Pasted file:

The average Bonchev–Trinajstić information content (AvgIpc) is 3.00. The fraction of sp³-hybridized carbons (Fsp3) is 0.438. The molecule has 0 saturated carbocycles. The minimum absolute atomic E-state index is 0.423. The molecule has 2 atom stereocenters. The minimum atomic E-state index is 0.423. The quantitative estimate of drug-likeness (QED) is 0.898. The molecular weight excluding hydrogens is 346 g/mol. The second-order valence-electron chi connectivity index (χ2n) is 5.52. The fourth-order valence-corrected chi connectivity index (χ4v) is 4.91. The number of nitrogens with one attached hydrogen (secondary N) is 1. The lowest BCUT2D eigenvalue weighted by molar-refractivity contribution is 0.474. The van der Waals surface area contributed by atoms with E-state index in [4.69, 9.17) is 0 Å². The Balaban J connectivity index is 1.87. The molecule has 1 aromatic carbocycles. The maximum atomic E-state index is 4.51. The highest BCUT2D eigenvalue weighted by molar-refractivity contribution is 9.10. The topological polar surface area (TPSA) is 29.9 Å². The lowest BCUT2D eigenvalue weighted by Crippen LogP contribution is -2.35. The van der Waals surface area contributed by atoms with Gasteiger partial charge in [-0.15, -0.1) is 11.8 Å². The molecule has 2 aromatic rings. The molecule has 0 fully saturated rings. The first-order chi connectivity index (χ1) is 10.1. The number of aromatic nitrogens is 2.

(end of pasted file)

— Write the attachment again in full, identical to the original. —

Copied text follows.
The average Bonchev–Trinajstić information content (AvgIpc) is 3.00. The fraction of sp³-hybridized carbons (Fsp3) is 0.438. The molecule has 0 saturated carbocycles. The minimum absolute atomic E-state index is 0.423. The molecule has 2 atom stereocenters. The minimum atomic E-state index is 0.423. The quantitative estimate of drug-likeness (QED) is 0.898. The molecular weight excluding hydrogens is 346 g/mol. The second-order valence-electron chi connectivity index (χ2n) is 5.52. The fourth-order valence-corrected chi connectivity index (χ4v) is 4.91. The number of nitrogens with one attached hydrogen (secondary N) is 1. The lowest BCUT2D eigenvalue weighted by molar-refractivity contribution is 0.474. The van der Waals surface area contributed by atoms with E-state index in [4.69, 9.17) is 0 Å². The Balaban J connectivity index is 1.87. The molecule has 1 aromatic carbocycles. The maximum atomic E-state index is 4.51. The highest BCUT2D eigenvalue weighted by molar-refractivity contribution is 9.10. The topological polar surface area (TPSA) is 29.9 Å². The lowest BCUT2D eigenvalue weighted by Crippen LogP contribution is -2.35. The van der Waals surface area contributed by atoms with Gasteiger partial charge in [-0.15, -0.1) is 11.8 Å². The molecule has 2 aromatic rings. The molecule has 0 fully saturated rings. The first-order chi connectivity index (χ1) is 10.1. The number of aromatic nitrogens is 2.